Rockets starting point guard Kevin Porter Jr. continues to develop for a rebuilding Houston club, writes Kelly Iko of The Athletic. Iko notes that Porter has developed right along with his head coach Stephen Silas, both of whom are in the midst of their third season with the team.

“We’ve really been on the same page this season when it comes to [Porter executing Silas’ offensive schemes],” Silas said. “A lot of it is his comfort with me, my comfort with him, comfort with his teammates. And it continues to grow as we go along.”

“From an emotional standpoint, he’s grown a lot from last year to this year,” starting Rockets shooting guard Jalen Green added. “He’s become more of a leader and a point guard — getting us involved and making sure everyone gets their shots. Being that person to take control of a game towards the end, too. He’s had a lot of growth.”

“Just me being out there finding my balance,” Porter told Iko, explaining how his instincts have improved. “[Knowing] when to take shots, when to facilitate, where guys are supposed to be at. Me just learning how to read the defense, I feel like I’ve been getting better at that. And it’s been much easier to get my guys the ball that way. Just reading the help defense and not so focused on who’s guarding me. But seeing on the second hand, help side defense, the low man, that’s what I’ve been paying attention to. And it’s been a lot easier making reads.”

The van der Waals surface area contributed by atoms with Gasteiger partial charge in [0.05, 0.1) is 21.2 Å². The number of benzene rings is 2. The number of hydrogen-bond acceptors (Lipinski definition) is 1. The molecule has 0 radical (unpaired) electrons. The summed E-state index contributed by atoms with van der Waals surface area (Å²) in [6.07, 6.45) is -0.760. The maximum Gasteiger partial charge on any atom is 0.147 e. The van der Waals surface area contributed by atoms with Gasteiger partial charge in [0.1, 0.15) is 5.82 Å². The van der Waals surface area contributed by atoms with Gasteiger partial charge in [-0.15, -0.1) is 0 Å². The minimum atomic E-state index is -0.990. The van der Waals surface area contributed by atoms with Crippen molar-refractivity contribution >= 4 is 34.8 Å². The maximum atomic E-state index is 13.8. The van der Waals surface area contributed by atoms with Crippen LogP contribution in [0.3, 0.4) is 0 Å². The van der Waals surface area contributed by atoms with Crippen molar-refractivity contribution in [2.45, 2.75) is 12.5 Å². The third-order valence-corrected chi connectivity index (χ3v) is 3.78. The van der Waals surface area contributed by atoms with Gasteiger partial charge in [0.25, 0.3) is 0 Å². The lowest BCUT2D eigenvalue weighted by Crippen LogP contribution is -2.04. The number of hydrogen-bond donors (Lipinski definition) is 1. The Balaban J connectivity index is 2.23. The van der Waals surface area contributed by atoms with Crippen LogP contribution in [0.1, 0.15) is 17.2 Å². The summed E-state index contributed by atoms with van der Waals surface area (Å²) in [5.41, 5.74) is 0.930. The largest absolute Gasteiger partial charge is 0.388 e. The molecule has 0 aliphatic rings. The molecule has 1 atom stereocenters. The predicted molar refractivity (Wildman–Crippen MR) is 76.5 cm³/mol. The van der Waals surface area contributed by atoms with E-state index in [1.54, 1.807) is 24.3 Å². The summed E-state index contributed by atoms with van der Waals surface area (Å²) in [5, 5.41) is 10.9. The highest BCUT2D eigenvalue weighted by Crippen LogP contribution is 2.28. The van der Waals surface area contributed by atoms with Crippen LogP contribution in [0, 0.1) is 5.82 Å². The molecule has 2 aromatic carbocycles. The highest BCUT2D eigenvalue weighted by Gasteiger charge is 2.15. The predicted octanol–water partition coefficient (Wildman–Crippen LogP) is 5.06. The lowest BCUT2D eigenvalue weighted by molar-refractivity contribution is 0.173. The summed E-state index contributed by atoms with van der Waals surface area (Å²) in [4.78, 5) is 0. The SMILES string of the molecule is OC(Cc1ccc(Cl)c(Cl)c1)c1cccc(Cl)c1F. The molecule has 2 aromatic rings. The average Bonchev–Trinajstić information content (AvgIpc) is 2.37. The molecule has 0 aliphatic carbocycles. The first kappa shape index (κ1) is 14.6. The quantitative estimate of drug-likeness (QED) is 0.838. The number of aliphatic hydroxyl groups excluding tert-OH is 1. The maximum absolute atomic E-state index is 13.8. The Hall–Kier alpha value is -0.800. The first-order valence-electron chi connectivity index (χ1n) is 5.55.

There’s more out of H-Town:

  • Rockets general manager Rafael Stone is happy with Houston’s growth thus far this season, per Jonathan Feigen of The Houston Chronicle. Though the team’s development has yet to yield much of an uptick in wins, the club’s leading front office executive is positive about how his players have improved year-over-year. “It feels like we’re pretty on track,” Stone said. “We’ve seen a lot of good things. We’ve seen a lot of growth from a lot of different players. We’ve seen some team growth, too. Sitting here right now, at a really early stage, we feel comfortable that we’re talented and our guys are really hardworking, which is, from a macro perspective, our two largest goals. (Last season’s draft picks) are materially better basketball players this year than they were last year. I think that’s evident when you watch them. Their weaknesses are not as weak, and their strengths are stronger. They’re far from finished products. We’re really happy with all our young guys.”